Many aspiring pattern designers ask themselves: Should I publish my designs as patterns, the kind commonly packaged in plastic bags? Or should I publish books, staple-bound or with a spine? In the Summer issue of The Professional Quilter, pattern designer Kay Mackenzie took a look at this topic. Here’s an excerpt from her article:
Patterns and books both have their places in our wonderful world of quilting. For starters, an idea may lend itself better to one or the other. If the design’s instructions will fit on just a few pieces of paper, then a pattern seems a natural choice. If your idea is concept-driven, then perhaps a book is a better fit. Maybe you’re simply drawn to the aesthetics of one and less than attracted to the practical aspects of producing the other. Maybe one is a more natural expression of your creative juices.
Though patterns and books share some common aspects, in a lot of ways they’re different animals when it comes to getting them done. And, any time you’re thinking about getting into publishing, you’ll need to do a good bit of research. Here are just a few of the things to consider when you make your decision.
- With books, unlike pattern printing, you’ll have to decide in advance how many copies of your book to print. It’s a guessing game! Larger runs equal less cost per copy. But if you print too many, you may be stuck with cartons of books that you can’t sell. If you print too few, you can always reprint, but the cost per copy is more, making your profit margin smaller.
- Once the books are back from the printer, they’re good to go – no assembly required. You will, however, want to check them over. (Ask mehow I know that.) The trade-off is that you will need to have enough storage space on-site for all of the cartons or pay for off-site storage. The cartons must be protected from dampness, so don’t use the garage!
- Patterns will need to be assembled so you’ll need labor – either your own or some kids’ – to fold and stuff them. Patterns need lessstorage space than books because you can print them you go.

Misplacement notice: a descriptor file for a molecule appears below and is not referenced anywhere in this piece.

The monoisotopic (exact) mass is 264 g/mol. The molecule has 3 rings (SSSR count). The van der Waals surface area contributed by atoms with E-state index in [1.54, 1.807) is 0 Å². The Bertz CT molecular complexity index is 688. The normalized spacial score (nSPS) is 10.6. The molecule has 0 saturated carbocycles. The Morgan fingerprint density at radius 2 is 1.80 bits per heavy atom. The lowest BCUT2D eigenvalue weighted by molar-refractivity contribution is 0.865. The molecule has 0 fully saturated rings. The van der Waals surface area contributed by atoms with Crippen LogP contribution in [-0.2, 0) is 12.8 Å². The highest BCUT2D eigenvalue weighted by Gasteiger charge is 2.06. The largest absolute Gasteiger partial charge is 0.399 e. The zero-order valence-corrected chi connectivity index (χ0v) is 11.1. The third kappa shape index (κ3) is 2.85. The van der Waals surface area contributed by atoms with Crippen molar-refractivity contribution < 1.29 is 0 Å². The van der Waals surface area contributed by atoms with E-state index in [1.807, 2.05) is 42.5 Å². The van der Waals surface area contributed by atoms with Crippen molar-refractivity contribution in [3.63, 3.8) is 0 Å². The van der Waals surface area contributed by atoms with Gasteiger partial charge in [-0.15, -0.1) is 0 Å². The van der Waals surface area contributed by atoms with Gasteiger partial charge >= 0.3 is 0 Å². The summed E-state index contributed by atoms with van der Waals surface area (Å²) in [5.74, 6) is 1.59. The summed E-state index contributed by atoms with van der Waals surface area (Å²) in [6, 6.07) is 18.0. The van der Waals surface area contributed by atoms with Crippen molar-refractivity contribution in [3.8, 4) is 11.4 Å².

- Distributors are a major chunk of how things work in our quilting industry, and for this discussion this refers to the quilt-shop trade.(The bookstore trade is a whole other issue and worth researching if you decide you want to do a book.) You do want to sell to industry distributors, and here’s a thought about how that relates to books vs. patterns. While exceptions exist, distributors might prefer that you have a line of patterns before they will consider picking you up. Books are considered on their individual merits, so one well-made book can be submitted to distributors.
- Brush up on typography and page design principles. Don’t include too many typefaces on a page and avoid overused fonts. A couple offantastic books that will set you straight are The Non-Designer’s Design Book and The Non-Designer’s Type Book, both by design guru Robin Williams. And, think to the future. Develop a distinctive, branded look for your pattern line.
You can read more of Kay Mackenzie’s article in the Summer issue of The Professional Quilter. If your subscription is not current and you need to renew, or you want to start a new subscription, here’s a link to our order page.